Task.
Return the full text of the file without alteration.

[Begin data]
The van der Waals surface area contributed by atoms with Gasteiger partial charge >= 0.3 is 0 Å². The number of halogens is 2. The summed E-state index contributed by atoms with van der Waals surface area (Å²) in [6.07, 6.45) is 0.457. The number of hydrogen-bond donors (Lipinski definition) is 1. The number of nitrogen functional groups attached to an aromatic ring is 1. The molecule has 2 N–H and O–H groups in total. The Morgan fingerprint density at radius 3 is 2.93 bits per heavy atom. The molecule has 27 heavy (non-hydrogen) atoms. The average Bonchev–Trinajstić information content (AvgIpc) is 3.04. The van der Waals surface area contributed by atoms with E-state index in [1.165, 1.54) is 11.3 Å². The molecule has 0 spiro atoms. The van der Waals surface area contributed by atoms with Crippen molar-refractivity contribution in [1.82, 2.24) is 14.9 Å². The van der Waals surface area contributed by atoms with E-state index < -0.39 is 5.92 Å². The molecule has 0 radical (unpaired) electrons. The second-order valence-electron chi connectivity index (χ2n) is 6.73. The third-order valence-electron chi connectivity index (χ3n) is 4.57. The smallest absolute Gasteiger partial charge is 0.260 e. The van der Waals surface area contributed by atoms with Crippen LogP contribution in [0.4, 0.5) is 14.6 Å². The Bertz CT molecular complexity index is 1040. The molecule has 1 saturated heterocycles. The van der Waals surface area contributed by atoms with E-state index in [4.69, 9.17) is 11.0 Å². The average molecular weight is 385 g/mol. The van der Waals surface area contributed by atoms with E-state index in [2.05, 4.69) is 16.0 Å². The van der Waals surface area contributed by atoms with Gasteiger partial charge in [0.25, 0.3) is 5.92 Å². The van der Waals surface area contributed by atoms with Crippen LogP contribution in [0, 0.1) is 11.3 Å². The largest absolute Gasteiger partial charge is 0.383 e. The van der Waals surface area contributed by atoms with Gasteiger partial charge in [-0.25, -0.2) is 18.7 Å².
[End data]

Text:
The van der Waals surface area contributed by atoms with Gasteiger partial charge >= 0.3 is 0 Å². The number of halogens is 2. The summed E-state index contributed by atoms with van der Waals surface area (Å²) in [6.07, 6.45) is 0.457. The number of hydrogen-bond donors (Lipinski definition) is 1. The number of nitrogen functional groups attached to an aromatic ring is 1. The molecule has 2 N–H and O–H groups in total. The Morgan fingerprint density at radius 3 is 2.93 bits per heavy atom. The molecule has 27 heavy (non-hydrogen) atoms. The average Bonchev–Trinajstić information content (AvgIpc) is 3.04. The van der Waals surface area contributed by atoms with E-state index in [1.165, 1.54) is 11.3 Å². The molecule has 0 spiro atoms. The van der Waals surface area contributed by atoms with Crippen molar-refractivity contribution in [1.82, 2.24) is 14.9 Å². The van der Waals surface area contributed by atoms with E-state index < -0.39 is 5.92 Å². The molecule has 0 radical (unpaired) electrons. The second-order valence-electron chi connectivity index (χ2n) is 6.73. The third-order valence-electron chi connectivity index (χ3n) is 4.57. The smallest absolute Gasteiger partial charge is 0.260 e. The van der Waals surface area contributed by atoms with Crippen LogP contribution in [0.4, 0.5) is 14.6 Å². The Bertz CT molecular complexity index is 1040. The molecule has 1 saturated heterocycles. The van der Waals surface area contributed by atoms with E-state index in [4.69, 9.17) is 11.0 Å². The average molecular weight is 385 g/mol. The van der Waals surface area contributed by atoms with E-state index in [2.05, 4.69) is 16.0 Å². The van der Waals surface area contributed by atoms with Gasteiger partial charge in [0.25, 0.3) is 5.92 Å². The van der Waals surface area contributed by atoms with Crippen LogP contribution in [0, 0.1) is 11.3 Å². The largest absolute Gasteiger partial charge is 0.383 e. The van der Waals surface area contributed by atoms with Gasteiger partial charge in [-0.25, -0.2) is 18.7 Å².